[ExI] Ethics of Copying Other People

Stefano Vaj stefano.vaj at gmail.com
Sat Aug 23 19:03:29 UTC 2008

On 8/22/08, Lee Corbin <lcorbin at rawbw.com> wrote:
> I reckon that an individual owns all of the information pertaining
> to himself or herself except that which may be necessary for
> the maintenance of a reasonable amount of safety of others.

We must however be aware that this is emphatically *not* how we deal
with such issues nowadays. I can write a biography of Queen Elizabeth
without asking for anybody's permission. You cannot sue me because I
told to a friend that you asked me yesterday the time of the day. Nor
Osama bin Laden can claim royalties for everything which was written
about him since 9/11, even when it did not even vaguely relate to the
safety of others.

>> The individual? Should then the biographers and historians, as well as
>> the possible "uploaders" o "emulators", be barred from recording and
>> reconstructing it against the individual concerned's will?
> I really don't see why allowing this activity would have
> costs that would outweigh the benefits.

I agree. But isn't it contradictory with the idea that an individual
"owns" all information pertaining to him- or herself?

>> Or does the information belong to those who invested in its
>> collection, in which case the person whose identity is
>> backed-up or "redeveloped" in an Omega-like computer
>> should not be able to interfere with whatever its
>> owner might like to do with it.
> Thanks for the superb questions, Stefano. I'm forced to really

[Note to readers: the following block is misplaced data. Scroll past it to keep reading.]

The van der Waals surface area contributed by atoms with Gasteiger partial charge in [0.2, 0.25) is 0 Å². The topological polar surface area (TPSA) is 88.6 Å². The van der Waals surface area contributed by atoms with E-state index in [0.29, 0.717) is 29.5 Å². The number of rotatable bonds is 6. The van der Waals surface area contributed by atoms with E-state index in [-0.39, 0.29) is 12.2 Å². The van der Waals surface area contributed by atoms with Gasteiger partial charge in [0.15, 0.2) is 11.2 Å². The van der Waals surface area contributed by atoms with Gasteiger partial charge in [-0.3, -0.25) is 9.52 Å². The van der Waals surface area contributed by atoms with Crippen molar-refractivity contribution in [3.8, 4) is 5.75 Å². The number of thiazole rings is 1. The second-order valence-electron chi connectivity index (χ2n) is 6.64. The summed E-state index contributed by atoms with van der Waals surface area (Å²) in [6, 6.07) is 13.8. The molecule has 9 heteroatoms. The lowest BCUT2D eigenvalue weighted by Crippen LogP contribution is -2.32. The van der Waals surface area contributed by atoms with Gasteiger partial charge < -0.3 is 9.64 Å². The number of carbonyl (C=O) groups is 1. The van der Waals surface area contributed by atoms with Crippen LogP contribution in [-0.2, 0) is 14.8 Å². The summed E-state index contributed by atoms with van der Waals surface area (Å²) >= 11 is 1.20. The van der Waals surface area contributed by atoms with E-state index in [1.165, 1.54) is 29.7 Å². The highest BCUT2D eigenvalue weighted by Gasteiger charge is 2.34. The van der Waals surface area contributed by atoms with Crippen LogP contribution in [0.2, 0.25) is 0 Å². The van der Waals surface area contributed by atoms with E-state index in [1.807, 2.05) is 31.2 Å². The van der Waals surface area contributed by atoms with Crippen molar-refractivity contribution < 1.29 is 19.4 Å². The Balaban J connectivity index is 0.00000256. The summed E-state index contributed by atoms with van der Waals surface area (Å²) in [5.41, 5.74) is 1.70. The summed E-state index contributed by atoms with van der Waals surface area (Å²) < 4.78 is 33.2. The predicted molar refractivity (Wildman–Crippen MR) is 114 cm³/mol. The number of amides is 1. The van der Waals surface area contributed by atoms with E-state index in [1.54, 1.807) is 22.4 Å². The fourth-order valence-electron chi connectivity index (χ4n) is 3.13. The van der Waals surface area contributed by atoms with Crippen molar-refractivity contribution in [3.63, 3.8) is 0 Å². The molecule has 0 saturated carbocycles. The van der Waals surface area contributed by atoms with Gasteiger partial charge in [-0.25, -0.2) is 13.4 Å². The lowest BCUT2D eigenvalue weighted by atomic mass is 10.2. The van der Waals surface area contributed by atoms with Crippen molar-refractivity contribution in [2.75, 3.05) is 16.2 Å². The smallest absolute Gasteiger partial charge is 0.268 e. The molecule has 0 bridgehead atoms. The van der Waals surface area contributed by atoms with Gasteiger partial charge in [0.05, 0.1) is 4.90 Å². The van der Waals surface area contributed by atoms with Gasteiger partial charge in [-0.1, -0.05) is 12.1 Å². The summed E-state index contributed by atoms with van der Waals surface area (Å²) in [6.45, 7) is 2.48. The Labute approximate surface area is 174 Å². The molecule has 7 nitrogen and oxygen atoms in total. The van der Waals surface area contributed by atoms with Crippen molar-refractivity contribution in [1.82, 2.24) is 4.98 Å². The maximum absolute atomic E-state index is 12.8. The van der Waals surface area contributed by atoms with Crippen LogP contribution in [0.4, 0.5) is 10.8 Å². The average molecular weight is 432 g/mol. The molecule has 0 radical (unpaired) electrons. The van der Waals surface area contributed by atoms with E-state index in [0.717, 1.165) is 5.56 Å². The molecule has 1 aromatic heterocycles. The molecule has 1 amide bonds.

> try to think this through, and I sense that already you may
> have exposed some contradictions in my views.

Not at all. :-)

Let us say that personally I am inclined to err on the side of freedom
on information and speech. In other terms, as long as my storing or
elaborating information does not involve any harm whatsoever for the
individual concerned, I do not see the point of granting him
proprietor's rights on it...

> In that case, although it would be
> revolutionary and would very , very  badly upset some
> people, privacy would be a thing of the past and we'd just
> have to get used to that. ...
> So under those circumstances, just how would we stop
> historical re-creations? In fact, just how would we stop
> your neighbor from making a copy of you the way you
> were yesterday?

In fact, "privacy" might be a rationale to do that. But the difficulty
and inconveniences of enforcing it might exceed whatever psychological
satisfaction you might derive from the fact that nobody is currently
testing an emulation of yours to see how you would react in a given
situation, or make you a subject of study or part of a work of art.

After a fashion, this is what common sense dictates out of a logical
extensions of very traditional rules.

Stefano Vaj

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